Frontiers of Psychotherapist Development

At the Bleeding Edge of Development, Reaping Benefit for Our Clients.

Tag: learning (page 1 of 2)

Develop First Principles Before The Methods

Develop Principles before the methods

The man who grasps principles can successfully select his own methods. The man who tries methods, ignoring principles, is sure to have trouble.

 ~ Josh Kaufman, Personal MBA

As a field, we were obsessed with methods, approaches, tools, theoretical orientations, and schools of thought. Money poured into establishing treatment efficacy differences have not yield much fruit; therapists investment in time, effort and money to train in specific models have not demonstrated improvement in our results.

I suspect that one of our key mistakes is a failure to learn first principles, instead of methods.

First Principles Graph

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Develop Your Own Wealth of Learnings

Developing Your Own Wealth of Learnings-4


In a previous post, I talked about the iterative cycle that we can take in our professional development (click HERE to revisit it, and download the free infographic).


Here’s something that I’ve recently revisited that struck a chord:

“The theorists can only build his theories about what the practitioner was doing yesterday.

Tomorrow the practitioner will be doing something different because of these theories.”

~Gregory Bateson, 1951/68.


Most good theories that we develop in our practice derives after the fact, not before.

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Specific Ways to Build a Portfolio of Mentors

Specific Ways to Build a Portfolio of Mentors

In a previous post, I advocated the need to go beyond seeking the help from one individual.

It is up to you to Build a Portfolio of Mentors. It doesn’t happen to you; it’s what you do to make these mentorship work.

There are at least four types of mentors you can seek out.

1. Formal Mentors:

Seek out people that inspire you.

When I first reached out to Scott Miller, I didn’t think he would respond, let alone agreed to guide me in my development. Fast forward a decade later, he still is my someone that I turn to for guidance, even as we collaborate in our writings and teachings.

Another person I sought after at the tail end of my masters in 2005, was a highly perceptive and personable therapist, Juliana Toh who was teaching us systemic therapy. This was the ONE module that made all the difference to me. Near the end of the course, I asked Juliana if a few of us can connect with her for ongoing supervision. She agreed. And this set up another decade’s worth of consultation with her. Priceless. (One of the common practices she had that I adopted was for us to bring in taped-sessions).


2. Informal Mentors:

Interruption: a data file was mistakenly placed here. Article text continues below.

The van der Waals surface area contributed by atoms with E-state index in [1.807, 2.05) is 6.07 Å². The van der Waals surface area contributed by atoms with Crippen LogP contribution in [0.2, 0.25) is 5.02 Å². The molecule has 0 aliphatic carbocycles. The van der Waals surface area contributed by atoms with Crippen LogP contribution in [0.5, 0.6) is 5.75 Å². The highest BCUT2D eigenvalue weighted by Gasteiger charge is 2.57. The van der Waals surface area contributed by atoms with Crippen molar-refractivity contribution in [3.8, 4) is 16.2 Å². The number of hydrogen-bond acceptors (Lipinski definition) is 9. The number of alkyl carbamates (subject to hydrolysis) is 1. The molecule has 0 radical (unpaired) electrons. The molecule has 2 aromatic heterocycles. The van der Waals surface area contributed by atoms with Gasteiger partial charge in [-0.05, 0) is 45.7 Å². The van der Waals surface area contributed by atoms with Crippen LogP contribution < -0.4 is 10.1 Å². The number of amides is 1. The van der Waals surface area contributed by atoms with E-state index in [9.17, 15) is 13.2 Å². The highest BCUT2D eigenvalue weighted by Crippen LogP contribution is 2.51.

Seek out colleagues, friends, in and outside of your organisation to connect on a routine basis. 

Tell them that you’d like some guidance in some particular area of your work. Buy them lunch during your once a month meeting. 

Use these meetings as a check-in, a pit-stop, or even a form of accountability for the stuff that you are working on.


3. Seek Consultation as a Team:

While formal and informal mentors may not typically be a paid service (besides, I don’t think your friend should accept your money), another form of highly valuable professional guidance you can obtain is to seek consultation as a organisation.

This is typically more economical in cost. It is also beneficial if the agency wants to implement new changes in their organisation, and the leaders aim for everyone to be on board.

Consultations are much more powerful and effective, as compared with sending the team to a 1-2 day workshop. The reason is that ongoing routine consultations are aimed at a more SPECIFIC and SUSTAINING manner. Workshops typically ignite interest but fail to fan the flame.

So if you are a leading a team and them to a workshop, make sure you have a clear committed plan ahead on how to sustain the interest of implementing these new ideas.

I spend much of my time mentoring practitioners and consulting with agencies. Even though I offer a special extra value of connection in between, only a minority of people ask me questions between our consultations.

If you seek out a consultant, you shouldn’t feel afraid to bother them in between the formal consultations. That’s because most of the important challenges surface in-between!

In one agency, after an initial training they had with me, they had planned for the ongoing consultations to be once every three months. While they were trying to integrate the use of outcome measures into their daily clinical practice, several of the clinicians were struggling on how to introduce the measures. Thankfully, one of them emailed me on how to address this issue, as the next consult was 8 weeks away. And I provided them some tips and resources as they rolled out the implementation.


4. Instrumental Mentors:

Books and reading materials can be your “Instrumental Mentors,” if you approach this with a mindset of “Just-in-time” learning mentality.

Therapists complain that they do not have enough time to read, given their unending workload. “Just-in-time” learning can help to speed up the learning process but being highly focused and targeted with what you read.